Carney: Attacks on Obama’s “bumps” comments are “desperate and offensive”
posted at 4:01 pm on September 24, 2012 by Erika Johnsen
As Ed already recounted, President Obama’s 60 Minutes interview that aired last night is causing a wee bit of headache for the White House — his comments about four American deaths in Libya being a “bump in the road” and about Israel’s concerns over Iran being just “noise,” as you might imagine, haven’t been playing over too well. The Romney campaign quickly seized on the remarks as insensitive and inappropriate, via WaPo:
“His indication that developments in the Middle East represent bumps in the road is a very different view than I have,” the Republican candidate told ABC News. “I can’t imagine saying something like the assassination of ambassadors is a bump in the road.”
Romney gave a similar comment to NBC News. “There are extraordinary events going on in the Middle East and considering those events, either one of them or all of them collectively, as bumps in the road shows a person who has a very different perspective about world affairs [than] the perspective I have,” he said.
Shortly after the interviews, while speaking to a crowd in Pueblo, Colo., Romney declared, “These are not bumps in the road, these are human lives.”
But during the White House briefing today, Press Secretary Jay Carney went on the offensive rather than try to walk the President’s comments back, via MRCTV:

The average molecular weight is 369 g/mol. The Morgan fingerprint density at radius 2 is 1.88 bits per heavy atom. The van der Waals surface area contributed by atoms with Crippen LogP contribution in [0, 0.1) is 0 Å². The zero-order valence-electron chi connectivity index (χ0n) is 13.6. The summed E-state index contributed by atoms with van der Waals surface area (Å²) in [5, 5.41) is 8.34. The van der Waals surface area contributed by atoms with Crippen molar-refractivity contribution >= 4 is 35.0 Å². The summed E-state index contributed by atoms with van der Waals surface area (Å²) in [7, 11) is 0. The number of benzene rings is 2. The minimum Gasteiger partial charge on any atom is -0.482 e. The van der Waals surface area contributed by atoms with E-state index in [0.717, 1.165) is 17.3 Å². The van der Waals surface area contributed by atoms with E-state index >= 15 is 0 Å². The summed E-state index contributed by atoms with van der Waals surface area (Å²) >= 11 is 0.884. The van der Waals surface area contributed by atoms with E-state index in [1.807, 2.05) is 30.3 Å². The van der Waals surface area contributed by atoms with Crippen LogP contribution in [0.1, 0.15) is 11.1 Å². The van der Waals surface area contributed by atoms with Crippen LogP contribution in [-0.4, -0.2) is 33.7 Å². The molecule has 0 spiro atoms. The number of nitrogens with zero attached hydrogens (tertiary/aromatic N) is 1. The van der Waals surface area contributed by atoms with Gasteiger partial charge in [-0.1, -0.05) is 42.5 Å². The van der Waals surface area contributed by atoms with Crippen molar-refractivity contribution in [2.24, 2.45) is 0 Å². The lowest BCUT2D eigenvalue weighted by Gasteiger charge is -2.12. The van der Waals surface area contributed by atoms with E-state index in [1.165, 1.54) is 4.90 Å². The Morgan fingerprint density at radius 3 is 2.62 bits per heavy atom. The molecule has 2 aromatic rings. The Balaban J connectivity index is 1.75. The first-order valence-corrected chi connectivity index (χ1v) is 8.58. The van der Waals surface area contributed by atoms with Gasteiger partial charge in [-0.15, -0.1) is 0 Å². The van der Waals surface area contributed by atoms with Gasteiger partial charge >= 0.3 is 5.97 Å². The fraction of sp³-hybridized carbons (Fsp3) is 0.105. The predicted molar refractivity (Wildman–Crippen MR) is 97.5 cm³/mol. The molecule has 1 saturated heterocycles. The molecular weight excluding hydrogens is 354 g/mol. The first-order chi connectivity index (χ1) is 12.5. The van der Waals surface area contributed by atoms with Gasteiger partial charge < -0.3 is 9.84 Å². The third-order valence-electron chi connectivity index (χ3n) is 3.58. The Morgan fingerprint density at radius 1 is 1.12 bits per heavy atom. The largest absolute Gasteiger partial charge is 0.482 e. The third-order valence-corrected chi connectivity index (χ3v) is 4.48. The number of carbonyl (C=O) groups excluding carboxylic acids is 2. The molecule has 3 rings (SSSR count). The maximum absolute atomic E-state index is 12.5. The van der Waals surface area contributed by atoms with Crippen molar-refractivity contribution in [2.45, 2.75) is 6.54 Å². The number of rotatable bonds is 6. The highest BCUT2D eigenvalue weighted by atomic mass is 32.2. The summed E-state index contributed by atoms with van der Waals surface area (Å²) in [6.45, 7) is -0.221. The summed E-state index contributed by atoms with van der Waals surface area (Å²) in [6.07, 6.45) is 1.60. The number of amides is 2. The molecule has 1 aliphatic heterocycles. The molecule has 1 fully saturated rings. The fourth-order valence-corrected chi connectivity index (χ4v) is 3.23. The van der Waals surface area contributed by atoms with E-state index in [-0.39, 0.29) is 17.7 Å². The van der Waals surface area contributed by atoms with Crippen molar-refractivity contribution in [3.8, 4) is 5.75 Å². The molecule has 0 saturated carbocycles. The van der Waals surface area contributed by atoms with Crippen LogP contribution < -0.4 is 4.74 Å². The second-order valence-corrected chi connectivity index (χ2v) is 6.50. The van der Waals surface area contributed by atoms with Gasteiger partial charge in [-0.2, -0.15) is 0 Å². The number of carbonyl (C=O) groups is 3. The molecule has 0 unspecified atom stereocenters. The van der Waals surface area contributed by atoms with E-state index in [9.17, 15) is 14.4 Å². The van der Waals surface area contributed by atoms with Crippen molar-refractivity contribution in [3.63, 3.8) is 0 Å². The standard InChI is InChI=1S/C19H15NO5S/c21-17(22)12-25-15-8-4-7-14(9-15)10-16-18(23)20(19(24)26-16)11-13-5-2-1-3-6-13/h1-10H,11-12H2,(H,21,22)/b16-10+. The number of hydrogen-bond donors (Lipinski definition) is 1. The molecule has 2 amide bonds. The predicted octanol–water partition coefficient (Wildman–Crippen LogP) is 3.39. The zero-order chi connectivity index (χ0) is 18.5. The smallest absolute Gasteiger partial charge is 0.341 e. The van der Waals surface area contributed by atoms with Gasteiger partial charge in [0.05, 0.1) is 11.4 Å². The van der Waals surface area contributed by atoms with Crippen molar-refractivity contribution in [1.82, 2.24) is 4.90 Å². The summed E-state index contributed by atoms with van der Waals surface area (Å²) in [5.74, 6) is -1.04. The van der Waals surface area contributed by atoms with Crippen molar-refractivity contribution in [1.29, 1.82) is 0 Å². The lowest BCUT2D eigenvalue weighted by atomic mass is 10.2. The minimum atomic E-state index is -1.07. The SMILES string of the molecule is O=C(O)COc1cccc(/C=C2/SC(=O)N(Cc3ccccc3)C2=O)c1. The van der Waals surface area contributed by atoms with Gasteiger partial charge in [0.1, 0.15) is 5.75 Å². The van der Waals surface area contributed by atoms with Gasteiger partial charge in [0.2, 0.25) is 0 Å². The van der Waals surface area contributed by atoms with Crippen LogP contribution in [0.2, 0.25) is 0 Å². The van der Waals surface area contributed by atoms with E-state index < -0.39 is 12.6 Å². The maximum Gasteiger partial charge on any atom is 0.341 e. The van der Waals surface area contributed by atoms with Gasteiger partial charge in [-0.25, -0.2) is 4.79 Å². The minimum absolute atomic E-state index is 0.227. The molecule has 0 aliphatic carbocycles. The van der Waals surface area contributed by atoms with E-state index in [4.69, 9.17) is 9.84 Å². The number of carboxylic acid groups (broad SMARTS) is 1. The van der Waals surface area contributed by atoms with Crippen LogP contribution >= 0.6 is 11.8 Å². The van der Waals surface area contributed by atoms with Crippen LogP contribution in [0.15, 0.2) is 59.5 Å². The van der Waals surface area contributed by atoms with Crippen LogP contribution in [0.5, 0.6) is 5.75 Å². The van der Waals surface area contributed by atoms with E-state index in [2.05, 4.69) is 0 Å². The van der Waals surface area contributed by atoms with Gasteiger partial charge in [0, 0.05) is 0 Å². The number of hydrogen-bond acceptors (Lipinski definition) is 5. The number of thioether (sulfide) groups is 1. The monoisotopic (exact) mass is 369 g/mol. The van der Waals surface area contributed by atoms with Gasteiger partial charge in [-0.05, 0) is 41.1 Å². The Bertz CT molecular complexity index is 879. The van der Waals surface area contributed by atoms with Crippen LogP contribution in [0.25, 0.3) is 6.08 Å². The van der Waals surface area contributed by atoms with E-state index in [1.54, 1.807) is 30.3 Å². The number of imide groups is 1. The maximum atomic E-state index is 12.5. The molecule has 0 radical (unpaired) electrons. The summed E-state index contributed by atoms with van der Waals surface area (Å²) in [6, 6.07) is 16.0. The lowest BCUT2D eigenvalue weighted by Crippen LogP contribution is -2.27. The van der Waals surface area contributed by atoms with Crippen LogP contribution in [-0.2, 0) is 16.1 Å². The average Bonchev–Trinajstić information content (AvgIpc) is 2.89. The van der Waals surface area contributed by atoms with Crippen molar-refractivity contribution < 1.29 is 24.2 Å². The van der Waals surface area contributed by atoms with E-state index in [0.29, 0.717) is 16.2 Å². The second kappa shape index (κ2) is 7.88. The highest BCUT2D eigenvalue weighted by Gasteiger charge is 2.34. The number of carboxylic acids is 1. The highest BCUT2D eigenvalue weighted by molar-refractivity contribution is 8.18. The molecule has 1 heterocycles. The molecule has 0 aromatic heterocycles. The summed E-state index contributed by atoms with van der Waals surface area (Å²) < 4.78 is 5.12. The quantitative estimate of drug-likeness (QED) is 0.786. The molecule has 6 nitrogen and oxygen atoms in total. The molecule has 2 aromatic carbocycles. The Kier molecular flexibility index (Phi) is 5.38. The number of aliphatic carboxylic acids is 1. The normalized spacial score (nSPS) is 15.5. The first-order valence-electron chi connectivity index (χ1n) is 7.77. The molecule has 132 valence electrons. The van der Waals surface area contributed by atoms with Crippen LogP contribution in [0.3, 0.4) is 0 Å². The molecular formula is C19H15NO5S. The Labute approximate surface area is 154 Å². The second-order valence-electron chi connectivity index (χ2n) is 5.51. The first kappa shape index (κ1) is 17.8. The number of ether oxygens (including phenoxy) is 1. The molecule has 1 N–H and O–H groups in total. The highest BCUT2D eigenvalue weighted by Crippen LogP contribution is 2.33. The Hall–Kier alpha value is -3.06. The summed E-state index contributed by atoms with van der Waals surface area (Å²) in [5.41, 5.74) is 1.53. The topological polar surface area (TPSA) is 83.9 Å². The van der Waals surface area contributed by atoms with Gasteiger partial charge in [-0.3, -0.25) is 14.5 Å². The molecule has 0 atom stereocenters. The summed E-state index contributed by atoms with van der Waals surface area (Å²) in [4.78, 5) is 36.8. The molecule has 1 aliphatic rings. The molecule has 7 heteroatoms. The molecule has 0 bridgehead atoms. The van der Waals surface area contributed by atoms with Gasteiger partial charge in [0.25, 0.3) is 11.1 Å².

The president was referring to the transformations in the region. There is a certain rather desperate attempt to grasp at words and phrases here to find political advantage. And in this case, that’s profoundly offensive.
Of course people are going to grasp at phrases to find a political advantage — we’re in the middle of a neck-and-neck presidential election cycle, and besides, I’m sure Team Obama wouldn’t know anything about grasping at their opponents’ words to try and garner political advantage, would they? But words are also powerful things, and if I were on the president’s PR team, I would really recommend that he look for a different description for violence in the Middle East; not only does it make these things sound more trivial, but I can’t help thinking that what he really means is that these “bumps” are roughening the road toward his reelection more than any other ostensible goal.